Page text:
An Old English Oak

A poem by Hanford Lennox Gordon

Silence is the voice of mighty things.
In silence dropped the acorn in the rain;
In silence slept till sun-touched. Wondrous life
Peeped from the mold and oped its eyes on morn.
Up-grew in silence through a thousand years
The Titan-armed, gnarl-jointed, rugged oak,
Rock-rooted. Through his beard and shaggy locks
Soft breezes sung and tempests roared: the rain
A thousand summers trickled down his beard;
A thousand winters whitened on his head;
Yet spake he not. He, from his coigne of hills,
Beheld the rise and fall of empire, saw
The pageantry and perjury of kings,
The feudal barons and the slavish churls,
The peace of peasants; heard the merry song
Of mowers singing to the swing of scythes,
The solemn-voiced, low-wailing funeral dirge
Winding slow-paced with death to humble graves;
And heard the requiem sung for coffined kings.
Saw castles rise and castles crumble down,
Abbeys up-loom and clang their solemn bells,
And heard the owl hoot ruin on their walls:
Beheld a score of battle fields corpse-strewn
Blood-fertiled with ten thousand flattered fools
Who, but to please the vanity of one,
Marched on hurrahing to the doom of death
And spake not, neither sighed nor made a moan.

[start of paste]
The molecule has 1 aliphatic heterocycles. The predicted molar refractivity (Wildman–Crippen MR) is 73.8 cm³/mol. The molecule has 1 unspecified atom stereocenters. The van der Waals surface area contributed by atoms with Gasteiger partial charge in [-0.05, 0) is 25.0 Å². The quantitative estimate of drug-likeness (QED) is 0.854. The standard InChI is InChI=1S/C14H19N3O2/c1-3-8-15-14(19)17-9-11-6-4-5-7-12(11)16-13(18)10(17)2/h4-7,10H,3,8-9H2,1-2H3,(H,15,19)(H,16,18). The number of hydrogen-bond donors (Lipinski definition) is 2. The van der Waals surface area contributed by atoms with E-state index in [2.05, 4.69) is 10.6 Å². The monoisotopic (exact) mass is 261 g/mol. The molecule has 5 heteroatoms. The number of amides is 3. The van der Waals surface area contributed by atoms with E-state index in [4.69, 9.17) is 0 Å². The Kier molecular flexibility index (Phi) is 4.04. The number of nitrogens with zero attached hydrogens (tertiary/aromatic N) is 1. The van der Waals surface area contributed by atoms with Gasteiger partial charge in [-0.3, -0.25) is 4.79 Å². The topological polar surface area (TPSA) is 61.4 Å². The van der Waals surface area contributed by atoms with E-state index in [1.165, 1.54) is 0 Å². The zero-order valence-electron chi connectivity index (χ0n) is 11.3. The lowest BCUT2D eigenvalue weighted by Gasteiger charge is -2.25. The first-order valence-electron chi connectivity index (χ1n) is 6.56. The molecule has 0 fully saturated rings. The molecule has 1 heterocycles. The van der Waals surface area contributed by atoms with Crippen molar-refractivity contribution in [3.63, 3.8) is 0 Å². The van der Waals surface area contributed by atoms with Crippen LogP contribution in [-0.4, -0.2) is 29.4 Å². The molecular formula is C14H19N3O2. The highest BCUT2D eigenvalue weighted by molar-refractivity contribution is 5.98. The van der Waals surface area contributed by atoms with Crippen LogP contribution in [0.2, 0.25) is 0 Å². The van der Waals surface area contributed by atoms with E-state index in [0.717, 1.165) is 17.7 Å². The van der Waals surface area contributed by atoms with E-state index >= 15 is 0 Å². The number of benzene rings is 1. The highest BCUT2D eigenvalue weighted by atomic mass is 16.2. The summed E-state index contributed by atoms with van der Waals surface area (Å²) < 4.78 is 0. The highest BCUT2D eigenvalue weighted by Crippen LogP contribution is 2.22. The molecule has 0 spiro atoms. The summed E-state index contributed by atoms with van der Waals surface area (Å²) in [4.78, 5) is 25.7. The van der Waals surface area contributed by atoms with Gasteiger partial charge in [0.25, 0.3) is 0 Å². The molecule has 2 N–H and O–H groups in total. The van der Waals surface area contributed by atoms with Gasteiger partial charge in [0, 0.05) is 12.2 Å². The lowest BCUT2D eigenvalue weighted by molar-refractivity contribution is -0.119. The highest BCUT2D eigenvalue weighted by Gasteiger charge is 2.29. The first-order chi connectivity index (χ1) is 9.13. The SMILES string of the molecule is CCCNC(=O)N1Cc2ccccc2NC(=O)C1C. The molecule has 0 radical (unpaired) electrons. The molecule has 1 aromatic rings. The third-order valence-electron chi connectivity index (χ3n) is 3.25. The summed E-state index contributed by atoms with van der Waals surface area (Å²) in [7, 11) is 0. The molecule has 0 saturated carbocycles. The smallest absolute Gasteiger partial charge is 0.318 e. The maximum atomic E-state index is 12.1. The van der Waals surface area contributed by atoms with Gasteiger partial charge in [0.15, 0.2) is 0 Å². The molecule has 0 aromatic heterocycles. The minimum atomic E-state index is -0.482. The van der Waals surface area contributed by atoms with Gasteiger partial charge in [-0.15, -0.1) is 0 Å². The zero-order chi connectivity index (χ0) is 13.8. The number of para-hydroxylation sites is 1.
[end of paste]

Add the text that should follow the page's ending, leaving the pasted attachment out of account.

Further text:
Saw from the blood of heroes roses spring,
And where the clangor of steel-sinewed War
Roared o'er embattled rage, heard gentle Peace
To bleating hills and vales of rustling gold
Flute her glad notes from morn till even-tide.
Grim with the grime of a thousand years he stood
Grand in his silence, mighty in his years.
Under his shade the maid and lover wooed;
Under his arms their children's children played
And lambkins gamboled; at his feet by night
The heart-sick wanderer laid him down and died,
And he looked on in silence.

Silent hours
In ghostly pantomime on tip-toe tripped
The stately minuet of the passing years,
Until the horologe of Time struck One.
Black Thunder growled and from his throne of gloom
Fire-flashed the night with hissing bolt, and lo,
Heart-split, the giant of a thousand years
Uttered one voice and like a Titan fell,
Crashing one hammer-clang, and passed away.

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